Berlin is a large, flat city. Again, the comparison with other European capitals is surprising, there are very few high-rise buildings.
Berlin is built on a plain, if we except the few hills (Prenzlauer Berg, Kreuzberg) which remain very modest, its population density is relatively low and it is a city with multiple centres.
The city is built on land made of sand, water, old swamps … obviously not the best foundations for high rise buildings. The National Socialist regime had the bitter experience of this. Hitler had grandiose plans for Germania, the capital of the Third Reich. Before launching the pharaonic works, a test was made with a large concrete cylinder (Schwerbelastungskörper) near Tempelhof … and the test was conclusive, under the weight, the cylinder sank by nearly 20cm. Too difficult to destroy, this monumental “object” has remained in place since the end of the war.
Of course, this scarcity of tall buildings is also a legacy of the partition that marked its urban planning until the late 1980s, but the construction of the last thirty years has not really changed the urban landscape. Berlin continues to be built around massive, imposing, but rather low-rise buildings, the government district being a perfect example.
But those who appreciate skyscrapers can rest assured, there are a few districts with high-rise buildings and I’ll take you there.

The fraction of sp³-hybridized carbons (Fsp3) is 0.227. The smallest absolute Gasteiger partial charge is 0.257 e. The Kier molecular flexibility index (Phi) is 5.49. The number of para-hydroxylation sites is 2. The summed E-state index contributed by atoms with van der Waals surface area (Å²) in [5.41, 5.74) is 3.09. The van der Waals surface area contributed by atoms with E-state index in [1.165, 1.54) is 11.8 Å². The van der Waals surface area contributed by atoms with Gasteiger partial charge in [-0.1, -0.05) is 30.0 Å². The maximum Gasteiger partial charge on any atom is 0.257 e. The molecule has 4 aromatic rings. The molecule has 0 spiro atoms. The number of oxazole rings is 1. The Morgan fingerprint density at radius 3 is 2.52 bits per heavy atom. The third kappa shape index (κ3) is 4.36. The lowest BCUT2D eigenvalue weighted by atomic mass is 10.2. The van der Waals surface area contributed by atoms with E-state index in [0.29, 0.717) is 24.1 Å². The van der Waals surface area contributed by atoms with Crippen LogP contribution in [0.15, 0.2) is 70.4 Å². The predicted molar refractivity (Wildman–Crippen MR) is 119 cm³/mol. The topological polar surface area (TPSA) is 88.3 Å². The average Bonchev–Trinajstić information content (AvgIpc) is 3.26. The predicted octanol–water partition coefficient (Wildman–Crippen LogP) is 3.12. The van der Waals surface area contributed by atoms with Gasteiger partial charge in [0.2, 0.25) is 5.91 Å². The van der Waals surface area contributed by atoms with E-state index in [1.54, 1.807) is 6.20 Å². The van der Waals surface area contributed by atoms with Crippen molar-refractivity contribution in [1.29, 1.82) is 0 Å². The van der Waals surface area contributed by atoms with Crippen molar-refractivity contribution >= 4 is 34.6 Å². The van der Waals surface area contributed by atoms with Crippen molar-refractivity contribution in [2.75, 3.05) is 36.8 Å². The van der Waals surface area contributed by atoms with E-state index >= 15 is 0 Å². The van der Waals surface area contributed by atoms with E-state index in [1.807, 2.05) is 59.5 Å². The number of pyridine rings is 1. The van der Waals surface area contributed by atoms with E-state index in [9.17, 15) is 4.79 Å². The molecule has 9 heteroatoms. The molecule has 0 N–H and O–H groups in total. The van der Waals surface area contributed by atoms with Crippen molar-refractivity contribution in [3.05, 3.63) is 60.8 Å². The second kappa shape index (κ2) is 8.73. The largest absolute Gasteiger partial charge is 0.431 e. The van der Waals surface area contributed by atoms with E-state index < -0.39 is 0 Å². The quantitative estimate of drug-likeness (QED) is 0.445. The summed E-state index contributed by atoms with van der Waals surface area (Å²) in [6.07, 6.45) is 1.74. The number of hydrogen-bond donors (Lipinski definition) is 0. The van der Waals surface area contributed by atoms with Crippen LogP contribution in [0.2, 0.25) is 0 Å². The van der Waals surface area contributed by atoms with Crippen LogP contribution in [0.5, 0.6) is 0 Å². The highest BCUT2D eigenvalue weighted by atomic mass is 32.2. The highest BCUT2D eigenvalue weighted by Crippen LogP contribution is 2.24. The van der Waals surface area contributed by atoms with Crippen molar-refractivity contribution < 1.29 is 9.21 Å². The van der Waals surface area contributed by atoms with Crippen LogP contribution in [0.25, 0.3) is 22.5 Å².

The television tower, built with strong symbolic content, by the East German regime, in the 1970s remains without question the tallest building in Berlin.
Around Alexander Platz is another very tall building, the second tallest in the city after the TV tower, the Park Inn hotel, it should be joined in a few years by another tower.
Potsdamer Platz, a traffic hub of interwar Berlin, was rebuilt in the 2000s after having been a no-man’s-land throughout the city’s partition. Two very tall buildings, accompanied by a third lower one, open the perspective to the West, the Sony center and the Kulturforum.
Charlottenburg, towards Zoologischer Garten, has two large modern buildings, the whole gives a nice perspective, to my taste, on the memorial church (Gedächtnisskirche).
The latest developments are taking place to the east, along the river, in the Media Spree area. To be continued …